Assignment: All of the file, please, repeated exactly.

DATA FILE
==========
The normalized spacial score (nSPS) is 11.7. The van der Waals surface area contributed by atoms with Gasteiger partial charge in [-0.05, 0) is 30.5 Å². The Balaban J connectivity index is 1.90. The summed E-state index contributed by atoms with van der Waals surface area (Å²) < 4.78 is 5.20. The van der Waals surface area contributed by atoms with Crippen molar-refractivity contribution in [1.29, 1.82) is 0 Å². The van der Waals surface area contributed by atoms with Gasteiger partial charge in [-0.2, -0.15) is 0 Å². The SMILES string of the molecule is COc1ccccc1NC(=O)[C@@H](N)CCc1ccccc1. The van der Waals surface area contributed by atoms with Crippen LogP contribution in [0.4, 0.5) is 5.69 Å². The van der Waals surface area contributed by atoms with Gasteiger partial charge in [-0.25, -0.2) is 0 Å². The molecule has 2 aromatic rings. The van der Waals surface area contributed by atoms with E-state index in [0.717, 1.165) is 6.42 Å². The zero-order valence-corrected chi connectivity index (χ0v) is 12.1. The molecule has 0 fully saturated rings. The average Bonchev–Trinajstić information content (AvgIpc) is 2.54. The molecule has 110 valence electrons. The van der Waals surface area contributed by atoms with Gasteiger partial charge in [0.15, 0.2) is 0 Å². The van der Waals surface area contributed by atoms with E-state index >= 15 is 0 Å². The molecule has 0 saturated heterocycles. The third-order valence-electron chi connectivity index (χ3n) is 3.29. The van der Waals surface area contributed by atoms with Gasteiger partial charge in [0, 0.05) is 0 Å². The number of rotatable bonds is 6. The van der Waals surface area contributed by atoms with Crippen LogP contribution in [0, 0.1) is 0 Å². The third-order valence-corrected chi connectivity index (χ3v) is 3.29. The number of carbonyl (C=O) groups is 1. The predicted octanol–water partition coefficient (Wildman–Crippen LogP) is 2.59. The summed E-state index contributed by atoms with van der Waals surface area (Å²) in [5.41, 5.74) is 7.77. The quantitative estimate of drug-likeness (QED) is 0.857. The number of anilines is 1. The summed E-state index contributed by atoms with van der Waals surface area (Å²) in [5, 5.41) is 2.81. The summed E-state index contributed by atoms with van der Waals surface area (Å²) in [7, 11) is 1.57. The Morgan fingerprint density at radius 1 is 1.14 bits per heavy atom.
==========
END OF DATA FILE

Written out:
The normalized spacial score (nSPS) is 11.7. The van der Waals surface area contributed by atoms with Gasteiger partial charge in [-0.05, 0) is 30.5 Å². The Balaban J connectivity index is 1.90. The summed E-state index contributed by atoms with van der Waals surface area (Å²) < 4.78 is 5.20. The van der Waals surface area contributed by atoms with Crippen molar-refractivity contribution in [1.29, 1.82) is 0 Å². The van der Waals surface area contributed by atoms with Gasteiger partial charge in [-0.2, -0.15) is 0 Å². The SMILES string of the molecule is COc1ccccc1NC(=O)[C@@H](N)CCc1ccccc1. The van der Waals surface area contributed by atoms with Crippen LogP contribution in [0.4, 0.5) is 5.69 Å². The van der Waals surface area contributed by atoms with Gasteiger partial charge in [-0.25, -0.2) is 0 Å². The molecule has 2 aromatic rings. The van der Waals surface area contributed by atoms with E-state index in [0.717, 1.165) is 6.42 Å². The zero-order valence-corrected chi connectivity index (χ0v) is 12.1. The molecule has 0 fully saturated rings. The average Bonchev–Trinajstić information content (AvgIpc) is 2.54. The molecule has 110 valence electrons. The van der Waals surface area contributed by atoms with Gasteiger partial charge in [0.15, 0.2) is 0 Å². The van der Waals surface area contributed by atoms with E-state index >= 15 is 0 Å². The molecule has 0 saturated heterocycles. The third-order valence-electron chi connectivity index (χ3n) is 3.29. The van der Waals surface area contributed by atoms with Gasteiger partial charge in [0, 0.05) is 0 Å². The number of rotatable bonds is 6. The van der Waals surface area contributed by atoms with Crippen LogP contribution in [0, 0.1) is 0 Å². The third-order valence-corrected chi connectivity index (χ3v) is 3.29. The number of carbonyl (C=O) groups is 1. The predicted octanol–water partition coefficient (Wildman–Crippen LogP) is 2.59. The summed E-state index contributed by atoms with van der Waals surface area (Å²) in [5.41, 5.74) is 7.77. The quantitative estimate of drug-likeness (QED) is 0.857. The number of anilines is 1. The summed E-state index contributed by atoms with van der Waals surface area (Å²) in [5, 5.41) is 2.81. The summed E-state index contributed by atoms with van der Waals surface area (Å²) in [7, 11) is 1.57. The Morgan fingerprint density at radius 1 is 1.14 bits per heavy atom.